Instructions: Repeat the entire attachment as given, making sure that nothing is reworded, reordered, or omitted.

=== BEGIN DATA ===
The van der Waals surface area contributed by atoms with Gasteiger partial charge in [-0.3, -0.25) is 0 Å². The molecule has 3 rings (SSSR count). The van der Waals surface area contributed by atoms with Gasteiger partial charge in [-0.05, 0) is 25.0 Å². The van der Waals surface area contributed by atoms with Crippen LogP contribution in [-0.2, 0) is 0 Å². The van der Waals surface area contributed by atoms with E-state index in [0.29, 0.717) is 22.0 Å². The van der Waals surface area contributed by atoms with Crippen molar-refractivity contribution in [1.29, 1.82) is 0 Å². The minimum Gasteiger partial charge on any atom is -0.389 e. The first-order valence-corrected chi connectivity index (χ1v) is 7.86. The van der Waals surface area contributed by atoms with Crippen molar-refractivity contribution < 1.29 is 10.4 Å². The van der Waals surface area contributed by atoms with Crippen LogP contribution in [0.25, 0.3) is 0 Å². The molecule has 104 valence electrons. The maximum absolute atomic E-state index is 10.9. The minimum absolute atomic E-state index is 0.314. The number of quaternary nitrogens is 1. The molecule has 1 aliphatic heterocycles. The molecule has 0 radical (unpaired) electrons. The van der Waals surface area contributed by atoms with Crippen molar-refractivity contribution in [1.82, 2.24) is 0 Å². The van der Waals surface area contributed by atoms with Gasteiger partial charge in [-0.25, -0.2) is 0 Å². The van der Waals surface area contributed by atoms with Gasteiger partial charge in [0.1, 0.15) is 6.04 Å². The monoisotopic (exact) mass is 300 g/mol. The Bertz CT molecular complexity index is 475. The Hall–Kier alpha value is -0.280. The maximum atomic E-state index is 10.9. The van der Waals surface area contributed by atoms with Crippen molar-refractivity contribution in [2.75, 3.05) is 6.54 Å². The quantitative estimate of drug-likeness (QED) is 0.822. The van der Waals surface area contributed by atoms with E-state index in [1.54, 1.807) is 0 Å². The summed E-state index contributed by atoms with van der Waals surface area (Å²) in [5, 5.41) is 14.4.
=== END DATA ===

The van der Waals surface area contributed by atoms with Gasteiger partial charge in [-0.3, -0.25) is 0 Å². The molecule has 3 rings (SSSR count). The van der Waals surface area contributed by atoms with Gasteiger partial charge in [-0.05, 0) is 25.0 Å². The van der Waals surface area contributed by atoms with Crippen LogP contribution in [-0.2, 0) is 0 Å². The van der Waals surface area contributed by atoms with E-state index in [0.29, 0.717) is 22.0 Å². The van der Waals surface area contributed by atoms with Crippen molar-refractivity contribution in [1.29, 1.82) is 0 Å². The minimum Gasteiger partial charge on any atom is -0.389 e. The first-order valence-corrected chi connectivity index (χ1v) is 7.86. The van der Waals surface area contributed by atoms with Crippen molar-refractivity contribution < 1.29 is 10.4 Å². The van der Waals surface area contributed by atoms with Crippen LogP contribution in [0.25, 0.3) is 0 Å². The molecule has 104 valence electrons. The maximum absolute atomic E-state index is 10.9. The minimum absolute atomic E-state index is 0.314. The number of quaternary nitrogens is 1. The molecule has 1 aliphatic heterocycles. The molecule has 0 radical (unpaired) electrons. The van der Waals surface area contributed by atoms with Crippen molar-refractivity contribution in [1.82, 2.24) is 0 Å². The van der Waals surface area contributed by atoms with Gasteiger partial charge in [-0.25, -0.2) is 0 Å². The van der Waals surface area contributed by atoms with Gasteiger partial charge in [0.1, 0.15) is 6.04 Å². The monoisotopic (exact) mass is 300 g/mol. The Bertz CT molecular complexity index is 475. The Hall–Kier alpha value is -0.280. The maximum atomic E-state index is 10.9. The van der Waals surface area contributed by atoms with Crippen molar-refractivity contribution in [2.75, 3.05) is 6.54 Å². The quantitative estimate of drug-likeness (QED) is 0.822. The van der Waals surface area contributed by atoms with E-state index in [1.54, 1.807) is 0 Å². The summed E-state index contributed by atoms with van der Waals surface area (Å²) in [5, 5.41) is 14.4.